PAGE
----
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How to dispose of paint

When decorating and updating your home, using paint is a great way to refresh any rooms that feel dull. Adding a splash of colour is the quickest way to add personality and style.

However, purchasing paint and decorating is the fun part — disposing of paint correctly and responsibly is when things start to get confusing, due to its hazardous nature.

Discover how to throw away paint with our tips and advice.

Can you put paint in a skip?

No, you can’t put paint in a skip. Paint contains volatile organic compounds (VOCs), which are toxic human-made chemicals that react with oxygen and can form ‘bad’ ozone in the presence of sunlight.

Chemicals such as these are a contributing factor to the greenhouse effect and one cause of global warming.

Petroleum is also an ingredient in some paint products. The use of petroleum in conventional paints is standard for the industry. Sadly, petroleum production is responsible for oil spills in protected wildlife areas worldwide.

What to do with leftover paint

Finishing your DIY project can be satisfying, but dealing with the aftermath can be a pain when you’re unsure how to dispose of it.

Leftover paint can be used for other projects, for example, by looking for places in your home where you can add some colour. Allow yourself to be creative and try something new!

Maybe you purchased too much paint and have a spare unopened tin getting in the way? Thankfully, you can return unopened cans to the store.

Alternatively, remaining open cans of paint can be donated. Various charities will take it off your hands where they will either re-use or dispose of it for you.

How to recycle paint

Full of pink paint tin, isolated on grey

Paint contains specialist ingredients created using non-renewable resources. This year, a study revealed that in 2022 nearly all (98%) of the UK’s waste paint will be either burnt or sent to landfill.

If you haven’t used all your paint and don’t have room to keep it, selling or donating paint is a great way to avoid wastage.

Online marketplaces, such as Facebook and Gumtree, are great places to list your unwanted paint in exchange for cash or for free. Posting will ensure the paint doesn’t go to waste — usually, someone will need it to finalise their project.

In Leeds, Seagulls Reuse is a local organisation that accepts paint donations and collects them from Leeds City Council Household waste.

Dulux has also partnered with Community Repaint, a scheme for donating and purchasing paint for households, businesses, groups, and schools across the UK.

How to throw away paint

Due to the nature of the product, it is not safe to pour paint down the sink, drain or put it into a skip, and doing so is dangerous and illegal.

If you only have a small amount of paint that isn’t worth donating or recycling, check with your local area bin disposal to see if they accept dry paint with your bin collections. Before collection, you need to harden the remaining product.

How to harden paint

Hardening paint is easy and valuable to know before purchasing the product, as it prevents hard-to-clean spillages when taking paint cans to the disposal centre.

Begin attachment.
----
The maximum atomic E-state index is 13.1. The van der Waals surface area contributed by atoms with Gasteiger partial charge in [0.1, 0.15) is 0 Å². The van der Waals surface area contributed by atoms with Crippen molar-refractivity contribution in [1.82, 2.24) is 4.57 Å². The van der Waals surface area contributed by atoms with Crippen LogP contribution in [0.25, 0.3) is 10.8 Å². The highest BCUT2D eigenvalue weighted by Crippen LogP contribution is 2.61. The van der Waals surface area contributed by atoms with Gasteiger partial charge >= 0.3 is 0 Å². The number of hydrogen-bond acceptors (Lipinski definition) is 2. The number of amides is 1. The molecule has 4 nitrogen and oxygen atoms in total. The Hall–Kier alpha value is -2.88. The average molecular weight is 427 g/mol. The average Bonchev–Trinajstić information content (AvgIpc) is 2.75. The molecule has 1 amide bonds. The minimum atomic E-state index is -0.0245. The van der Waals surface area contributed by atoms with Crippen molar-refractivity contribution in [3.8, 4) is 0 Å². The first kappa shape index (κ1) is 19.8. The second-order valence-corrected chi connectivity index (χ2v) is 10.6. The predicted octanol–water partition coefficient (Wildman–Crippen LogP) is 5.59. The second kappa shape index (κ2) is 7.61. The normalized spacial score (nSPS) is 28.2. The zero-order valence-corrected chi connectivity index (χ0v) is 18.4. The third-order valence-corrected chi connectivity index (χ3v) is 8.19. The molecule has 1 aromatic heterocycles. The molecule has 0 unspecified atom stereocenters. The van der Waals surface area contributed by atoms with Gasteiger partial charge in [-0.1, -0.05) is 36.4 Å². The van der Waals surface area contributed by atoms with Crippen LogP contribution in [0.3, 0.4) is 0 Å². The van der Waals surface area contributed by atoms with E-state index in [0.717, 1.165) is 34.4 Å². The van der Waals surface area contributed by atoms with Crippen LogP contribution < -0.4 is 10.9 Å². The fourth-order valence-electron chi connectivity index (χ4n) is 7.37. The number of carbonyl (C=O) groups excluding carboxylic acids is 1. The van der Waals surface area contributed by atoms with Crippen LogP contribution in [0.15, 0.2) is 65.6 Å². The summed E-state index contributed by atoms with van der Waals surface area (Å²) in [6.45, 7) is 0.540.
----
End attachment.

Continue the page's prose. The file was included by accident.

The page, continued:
If you want to harden the paint, add sawdust or soil to the remaining paint and mix it in. Leave the mixture alone and in a safe place for a few hours to harden. Once this is completed, it can be taken to your local recycling.

How to safely dispose of white spirit

Like paint, white spirit should never be poured down the sink or thrown into a skip.

White spirit is a petroleum-based solvent and can float on the water surface. If it enters our water system, it can damage the environment, hurt animals and contaminate drinking water.

White spirit can also damage household pipes, which are costly to repair. If your local waste collection cannot accept solvents, they can usually recommend a hazardous waste disposal company.

How to safely dispose of paint thinner

Like white spirit, paint thinner is hazardous and can’t be poured down the sink or thrown into a skip. However, it is recyclable.

To recycle paint thinner, pour the used paint thinner into a transparent pot with a sealed lid, then wait for the paint to sink to the base of the pot. Once it’s separated, the paint thinner is ready to be reused. Dispose of the leftover paint following the usual hardening process.

You can contact a hazardous waste collection company if you do not want to recycle paint thinner.

How to recycle old paint tins

A collection of paint cans, buckets, toxic and hazardous material stacked. Hazardous waste.

Once you have hardened and disposed of the remaining paint, you are left with empty paint tins. Luckily, old tins offer plenty of creative opportunities.

  • Re-paint leftover cans and turn them into planters for the garden
  • Paint the cans and make them into peg holders
  • Homemade candles– works best on smaller paint cans
  • Paint the tins and turn them into organizers
  • Turn the empty paint tin into an ice bucket ready for summer BBQs.

How to dispose of paint tins

The answer is yes if you’re wondering if you can put paint tins into a skip. Clean and empty paint tins are OK to include in skip waste. If you are planning to hire a skip for household painting and decorating, this is one way to get rid of empty paint cans safely and correctly. Check out our guide on what to put in a skip for further information.